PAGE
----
In the process of researching my last post in the series, I came to realize (or re-realize) a few things. Chief among them, trying to deliver the most complete and comprehensive listing of the best green energy products is a lot like herding cats…
(…that have just taken a hit of catnip and then been injected with adrenaline, maybe…) There are, very literally, a TON of products on the market that help energy consumers generate their own power. However, that doesn’t mean that I come to you empty handed. I may not have some handy dandy list, but what I do have is knowledge. Ready to receive? Good, let’s get started.
First, while all ‘men’ (that’s right…men can be feminist, too) are created equal, not every geography was. I alluded to this notion in my last post, but I fell short of every application of this idea. Not only is the amount of sunlight going to be different (as a function of the sunny days seen in your area), but the character of sunlight will also vary. Thus, insolation is born. But, for all you trolls out there that are printing up t-shirts that say ‘quality > quantity’ you might want to drop the stencil and back away from the tie-dye. Quantity is still the most important factor, at least when it comes to solar AND wind. Ways to maximize the particular kWh both are able to generate for you are here (thank you Mr. Trollinger and New Leaf blog) and here (thank you Lazar Rozenblat).
Moving on to piezoelectrics… For all you mass casualty disaster prepping, life-hacking efficiency types I have two words; steer clear. In fact, unless you just so happen to be a green energy engineering guru like Elon Musk (to wit, I am the ultimate fanboy), or some really visionary city planner with a limitless ‘Black Card’ budget and a more than a few high-traffic pedestrian zones, then I wouldn’t even think about it. It isn’t that it wouldn’t be a great thing to incorporate, it’s just that it’s so underwhelming in the amount of energy it produces that it can’t come close to comparing to what else is out there. Bottom-line, the technology, though great in theory, will really have to be improved in order to pay off for the average consumer.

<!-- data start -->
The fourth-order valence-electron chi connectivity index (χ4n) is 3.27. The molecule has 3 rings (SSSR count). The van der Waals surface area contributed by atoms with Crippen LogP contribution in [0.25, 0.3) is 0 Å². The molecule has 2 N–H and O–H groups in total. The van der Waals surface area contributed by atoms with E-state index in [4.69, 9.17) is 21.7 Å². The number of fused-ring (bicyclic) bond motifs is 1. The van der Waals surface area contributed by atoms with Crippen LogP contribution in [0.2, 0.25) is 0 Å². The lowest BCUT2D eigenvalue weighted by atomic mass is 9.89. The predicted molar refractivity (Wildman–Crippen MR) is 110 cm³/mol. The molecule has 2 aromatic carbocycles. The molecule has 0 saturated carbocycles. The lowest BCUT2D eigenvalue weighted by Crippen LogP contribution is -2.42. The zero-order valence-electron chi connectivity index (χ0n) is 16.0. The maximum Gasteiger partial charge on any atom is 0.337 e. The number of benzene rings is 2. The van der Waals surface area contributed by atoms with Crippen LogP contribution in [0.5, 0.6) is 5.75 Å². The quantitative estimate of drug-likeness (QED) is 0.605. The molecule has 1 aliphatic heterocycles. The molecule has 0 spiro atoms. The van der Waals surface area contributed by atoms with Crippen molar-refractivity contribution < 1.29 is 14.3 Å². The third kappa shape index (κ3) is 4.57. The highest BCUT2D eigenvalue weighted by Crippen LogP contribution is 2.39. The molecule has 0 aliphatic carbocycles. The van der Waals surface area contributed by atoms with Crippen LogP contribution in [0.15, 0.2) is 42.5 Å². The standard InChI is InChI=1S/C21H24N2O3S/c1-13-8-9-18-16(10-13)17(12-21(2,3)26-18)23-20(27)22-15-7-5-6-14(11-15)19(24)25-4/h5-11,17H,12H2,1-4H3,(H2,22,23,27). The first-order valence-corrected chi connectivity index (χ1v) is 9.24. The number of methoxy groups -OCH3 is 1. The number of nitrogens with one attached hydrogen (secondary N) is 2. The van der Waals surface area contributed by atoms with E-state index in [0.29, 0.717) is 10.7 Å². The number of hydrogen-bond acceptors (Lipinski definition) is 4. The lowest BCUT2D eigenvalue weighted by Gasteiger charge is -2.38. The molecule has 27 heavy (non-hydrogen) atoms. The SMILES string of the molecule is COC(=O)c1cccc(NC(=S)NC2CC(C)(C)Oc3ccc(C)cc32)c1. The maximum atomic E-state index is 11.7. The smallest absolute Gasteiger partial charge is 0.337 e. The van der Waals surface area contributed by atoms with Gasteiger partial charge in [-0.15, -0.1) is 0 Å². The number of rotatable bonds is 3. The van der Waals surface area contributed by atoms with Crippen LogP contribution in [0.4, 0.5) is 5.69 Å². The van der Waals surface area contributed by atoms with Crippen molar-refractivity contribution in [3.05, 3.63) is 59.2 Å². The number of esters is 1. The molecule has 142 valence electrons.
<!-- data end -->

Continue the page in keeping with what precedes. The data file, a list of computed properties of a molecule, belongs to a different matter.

Finally, every green energy generating device should come with a disclaimer; unless you absolutely plan to cut back your power consumption THAT much, don’t expect just one PV panel or one turbine (especially not just a lone piezoelectric tile) to be able to keep up and exceed your demand. Off-grid living is possible, absolutely, but it may not be the life for you. My suggestion? Take it slow. Look at any green energy generation project just as you would any other investment. Save a little now, buy the most efficient device(s) you can without breaking the bank, and set any savings you see from your average electricity bill aside for future investment, upkeep, or replacement.
Anyway readers, my hope is that I’ve at least gotten you to think not about the dream of turning your home into your very own independently operated power production facility; but the reality.
Thanks for reading!